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Cowboys Season Begins Now

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Teams that play a lackluster game during the first-half are graded on how well they adjust in the second half.  After a 4-4 start, the 2013 NFL season for the Dallas Cowboys is no different.

What they do in the final eight games starting against Minnesota will determine the fate of what could be another underachieving season, or, a playoff push like no other.

Unless you’re the Kansas City Chiefs, I have no doubt that every single team have their reasons as to why they are not 8-0. Realistically though, if you cheer for the team with a star on their helmet, 6-2 is not that far-fetched from reasonable logic.

Dallas literally threw the game away against Denver, and in Detroit, well, let’s just say fans are still cleaning up vomit stains after watching Matthew Stafford & Calvin Johnson rob Dallas blind.

Que sera sera, or as Dallas fans have been accustomed to saying, whatever.

Dallas has three games remaining with teams that are above .500 (New Orleans, Chicago, Green Bay). Dallas matches up well in the other five games that also include three divisional teams in which the Cowboys have already beaten.

Critics state Dallas can only beat the average teams while always folding against the good ones. Honestly, they are absolutely right. That simple logic however, dictates Dallas should make the playoffs, finishing 9-7 and NFC East champs.

There is more at stake than logic however, as Garrett’s Gang must do something more than meet the logical standard. They need to find themselves within the next eight games. If they stay the course, a logical playoff spot may very well be waiting for them, but then it’s one and done.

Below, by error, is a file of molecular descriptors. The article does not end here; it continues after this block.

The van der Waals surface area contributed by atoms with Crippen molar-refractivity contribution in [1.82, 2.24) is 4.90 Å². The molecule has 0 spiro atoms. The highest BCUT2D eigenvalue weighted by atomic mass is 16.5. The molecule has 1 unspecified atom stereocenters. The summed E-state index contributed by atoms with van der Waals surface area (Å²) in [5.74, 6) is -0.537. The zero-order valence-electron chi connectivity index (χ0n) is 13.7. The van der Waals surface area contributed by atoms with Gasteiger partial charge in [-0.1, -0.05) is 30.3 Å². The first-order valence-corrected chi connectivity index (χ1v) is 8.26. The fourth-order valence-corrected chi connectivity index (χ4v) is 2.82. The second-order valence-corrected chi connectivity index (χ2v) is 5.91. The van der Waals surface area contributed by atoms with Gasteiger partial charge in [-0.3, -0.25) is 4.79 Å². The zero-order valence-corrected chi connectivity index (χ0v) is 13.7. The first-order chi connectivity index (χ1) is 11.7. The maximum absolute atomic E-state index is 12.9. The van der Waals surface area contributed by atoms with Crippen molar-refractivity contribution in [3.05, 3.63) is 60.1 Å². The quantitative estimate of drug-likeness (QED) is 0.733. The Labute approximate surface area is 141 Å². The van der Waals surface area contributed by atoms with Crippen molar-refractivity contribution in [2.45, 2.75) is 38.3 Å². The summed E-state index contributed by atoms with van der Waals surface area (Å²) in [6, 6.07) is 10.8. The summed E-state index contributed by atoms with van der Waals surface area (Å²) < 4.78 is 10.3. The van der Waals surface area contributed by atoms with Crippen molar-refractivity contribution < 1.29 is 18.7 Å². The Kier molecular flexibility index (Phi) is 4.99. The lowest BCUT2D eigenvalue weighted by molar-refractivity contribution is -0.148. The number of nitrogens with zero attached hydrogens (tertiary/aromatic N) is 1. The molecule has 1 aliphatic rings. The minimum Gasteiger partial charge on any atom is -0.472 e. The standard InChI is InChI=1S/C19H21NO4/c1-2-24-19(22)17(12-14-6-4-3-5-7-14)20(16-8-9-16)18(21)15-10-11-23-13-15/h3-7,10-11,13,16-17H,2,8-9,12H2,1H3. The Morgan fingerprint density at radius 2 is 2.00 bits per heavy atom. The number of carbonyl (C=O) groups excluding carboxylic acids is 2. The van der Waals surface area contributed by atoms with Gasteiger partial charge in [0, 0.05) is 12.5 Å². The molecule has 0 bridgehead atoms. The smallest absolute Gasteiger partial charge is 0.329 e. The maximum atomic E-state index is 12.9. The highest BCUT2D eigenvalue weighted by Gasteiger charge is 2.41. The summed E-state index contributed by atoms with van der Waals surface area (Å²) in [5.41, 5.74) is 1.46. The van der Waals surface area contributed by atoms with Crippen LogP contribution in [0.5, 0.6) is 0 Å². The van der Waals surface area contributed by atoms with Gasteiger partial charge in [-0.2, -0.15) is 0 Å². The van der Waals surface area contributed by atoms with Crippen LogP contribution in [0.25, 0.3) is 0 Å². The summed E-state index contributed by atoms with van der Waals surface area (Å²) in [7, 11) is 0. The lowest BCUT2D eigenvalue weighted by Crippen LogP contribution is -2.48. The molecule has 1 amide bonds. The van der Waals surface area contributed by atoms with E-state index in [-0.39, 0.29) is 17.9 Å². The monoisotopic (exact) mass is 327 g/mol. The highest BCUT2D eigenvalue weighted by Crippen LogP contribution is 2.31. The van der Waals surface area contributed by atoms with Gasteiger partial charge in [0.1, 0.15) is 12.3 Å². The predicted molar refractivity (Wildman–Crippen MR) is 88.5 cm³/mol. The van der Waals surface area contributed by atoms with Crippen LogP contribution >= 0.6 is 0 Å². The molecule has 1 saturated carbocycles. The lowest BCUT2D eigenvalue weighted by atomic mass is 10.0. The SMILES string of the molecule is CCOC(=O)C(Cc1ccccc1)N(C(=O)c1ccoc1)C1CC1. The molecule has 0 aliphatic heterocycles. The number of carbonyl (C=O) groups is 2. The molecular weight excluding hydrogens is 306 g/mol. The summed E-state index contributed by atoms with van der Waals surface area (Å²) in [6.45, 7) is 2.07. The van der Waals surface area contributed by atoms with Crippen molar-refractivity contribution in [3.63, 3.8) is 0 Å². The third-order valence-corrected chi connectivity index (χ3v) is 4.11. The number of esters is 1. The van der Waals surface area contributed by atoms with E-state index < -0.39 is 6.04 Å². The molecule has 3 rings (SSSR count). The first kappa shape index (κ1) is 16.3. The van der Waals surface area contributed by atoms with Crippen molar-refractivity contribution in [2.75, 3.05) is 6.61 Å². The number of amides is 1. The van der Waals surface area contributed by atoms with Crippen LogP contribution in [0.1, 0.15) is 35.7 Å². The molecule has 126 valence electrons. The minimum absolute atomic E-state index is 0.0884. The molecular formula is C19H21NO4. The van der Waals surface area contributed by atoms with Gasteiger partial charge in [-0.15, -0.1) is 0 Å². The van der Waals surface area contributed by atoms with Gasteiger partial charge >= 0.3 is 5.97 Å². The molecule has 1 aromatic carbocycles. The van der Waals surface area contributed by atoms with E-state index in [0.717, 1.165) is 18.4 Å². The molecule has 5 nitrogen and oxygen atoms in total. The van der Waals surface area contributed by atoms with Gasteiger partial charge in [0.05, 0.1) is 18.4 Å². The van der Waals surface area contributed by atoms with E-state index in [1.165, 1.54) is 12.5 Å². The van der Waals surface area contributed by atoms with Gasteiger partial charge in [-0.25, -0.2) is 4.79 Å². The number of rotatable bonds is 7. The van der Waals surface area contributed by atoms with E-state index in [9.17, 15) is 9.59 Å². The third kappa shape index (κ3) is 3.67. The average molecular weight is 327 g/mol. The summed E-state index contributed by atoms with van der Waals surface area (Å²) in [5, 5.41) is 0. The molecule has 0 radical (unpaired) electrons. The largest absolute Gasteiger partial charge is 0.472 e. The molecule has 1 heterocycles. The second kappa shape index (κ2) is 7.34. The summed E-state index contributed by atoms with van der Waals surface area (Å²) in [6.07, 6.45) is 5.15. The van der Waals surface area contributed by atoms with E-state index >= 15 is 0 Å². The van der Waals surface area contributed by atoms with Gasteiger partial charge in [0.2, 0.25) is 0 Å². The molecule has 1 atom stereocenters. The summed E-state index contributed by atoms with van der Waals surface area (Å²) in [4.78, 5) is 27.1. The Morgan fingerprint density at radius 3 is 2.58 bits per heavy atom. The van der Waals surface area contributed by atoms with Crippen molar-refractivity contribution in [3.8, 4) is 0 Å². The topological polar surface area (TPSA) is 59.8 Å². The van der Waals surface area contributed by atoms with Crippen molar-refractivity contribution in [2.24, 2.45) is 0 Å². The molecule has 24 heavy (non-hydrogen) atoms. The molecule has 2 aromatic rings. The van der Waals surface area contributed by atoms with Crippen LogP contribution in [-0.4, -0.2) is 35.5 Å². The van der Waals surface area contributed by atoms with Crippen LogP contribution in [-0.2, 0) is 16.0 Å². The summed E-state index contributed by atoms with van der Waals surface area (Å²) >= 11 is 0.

Logical teams don’t win playoff games. (See the 13-3 Cowboys vs Giants playoff game in 2008 for proof)

There’s a big difference between ‘getting into the playoffs’ and ‘making the playoffs’.

‘Getting into the playoffs’ is very well what Dallas might do. Playing in a bad division will help them get into the post-season, possibly even at 8-8.

‘Making the playoffs’ is what Dallas needs to strive for. A post-season spot will go a lot further for their psyche knowing they earned their way in by beating New Orleans & Green Bay and finishing the Vikings and Raiders of the world.

Finding ways to close out opponents during the second half will define who Dallas is in 2013.

They have the entire second half to show the NFL what they’re made of.

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Only One Key To How Dallas Can Upset Denver

If Dallas wants to win, keep this guy on the sidelines as long as you can.

If Dallas wants to win, keep this guy on the sidelines as long as you can.


Head Coach Jason Garrett must emphasize to offensive coordinator Bill Callahan that under no circumstance, no matter how scared he gets up there in the booth, “DO NOT abandon our running game!”

There is a key component to the teams who have yet lose a game this season: Rushing attempts.

Of the five undefeated teams in the NFL, four rank in the top ten of rushing attempts. The lone exception is the pass-happy New Orleans Saints who rank 21st.


(2) Seattle: 139 total rushing attempts/average 35 runs per game